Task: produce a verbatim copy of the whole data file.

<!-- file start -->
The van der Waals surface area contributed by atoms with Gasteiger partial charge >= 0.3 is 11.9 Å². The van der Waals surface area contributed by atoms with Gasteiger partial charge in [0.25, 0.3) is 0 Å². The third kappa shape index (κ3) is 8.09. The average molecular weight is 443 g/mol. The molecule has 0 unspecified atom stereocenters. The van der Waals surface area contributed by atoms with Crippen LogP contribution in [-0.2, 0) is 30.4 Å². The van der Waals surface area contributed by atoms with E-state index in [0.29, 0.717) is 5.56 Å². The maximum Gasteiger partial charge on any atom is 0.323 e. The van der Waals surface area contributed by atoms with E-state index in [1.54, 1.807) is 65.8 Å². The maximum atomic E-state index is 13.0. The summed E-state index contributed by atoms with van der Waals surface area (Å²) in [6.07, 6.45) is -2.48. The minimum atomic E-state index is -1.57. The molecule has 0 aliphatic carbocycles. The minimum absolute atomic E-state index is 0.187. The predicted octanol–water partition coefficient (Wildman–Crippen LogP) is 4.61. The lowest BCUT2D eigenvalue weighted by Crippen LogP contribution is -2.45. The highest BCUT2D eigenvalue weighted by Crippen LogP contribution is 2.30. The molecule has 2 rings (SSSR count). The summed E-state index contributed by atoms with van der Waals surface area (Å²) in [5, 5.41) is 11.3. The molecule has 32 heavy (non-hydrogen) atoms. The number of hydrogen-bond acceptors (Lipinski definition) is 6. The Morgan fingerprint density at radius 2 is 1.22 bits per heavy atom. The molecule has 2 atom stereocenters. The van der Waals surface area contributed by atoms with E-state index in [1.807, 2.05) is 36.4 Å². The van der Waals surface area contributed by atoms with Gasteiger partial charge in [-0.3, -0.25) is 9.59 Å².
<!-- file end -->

The van der Waals surface area contributed by atoms with Gasteiger partial charge >= 0.3 is 11.9 Å². The van der Waals surface area contributed by atoms with Gasteiger partial charge in [0.25, 0.3) is 0 Å². The third kappa shape index (κ3) is 8.09. The average molecular weight is 443 g/mol. The molecule has 0 unspecified atom stereocenters. The van der Waals surface area contributed by atoms with Crippen LogP contribution in [-0.2, 0) is 30.4 Å². The van der Waals surface area contributed by atoms with E-state index in [0.29, 0.717) is 5.56 Å². The maximum Gasteiger partial charge on any atom is 0.323 e. The van der Waals surface area contributed by atoms with E-state index in [1.54, 1.807) is 65.8 Å². The maximum atomic E-state index is 13.0. The summed E-state index contributed by atoms with van der Waals surface area (Å²) in [6.07, 6.45) is -2.48. The minimum atomic E-state index is -1.57. The molecule has 0 aliphatic carbocycles. The minimum absolute atomic E-state index is 0.187. The predicted octanol–water partition coefficient (Wildman–Crippen LogP) is 4.61. The lowest BCUT2D eigenvalue weighted by Crippen LogP contribution is -2.45. The highest BCUT2D eigenvalue weighted by Crippen LogP contribution is 2.30. The molecule has 2 rings (SSSR count). The summed E-state index contributed by atoms with van der Waals surface area (Å²) in [5, 5.41) is 11.3. The molecule has 32 heavy (non-hydrogen) atoms. The number of hydrogen-bond acceptors (Lipinski definition) is 6. The Morgan fingerprint density at radius 2 is 1.22 bits per heavy atom. The molecule has 2 atom stereocenters. The van der Waals surface area contributed by atoms with E-state index in [1.807, 2.05) is 36.4 Å². The van der Waals surface area contributed by atoms with Gasteiger partial charge in [-0.3, -0.25) is 9.59 Å².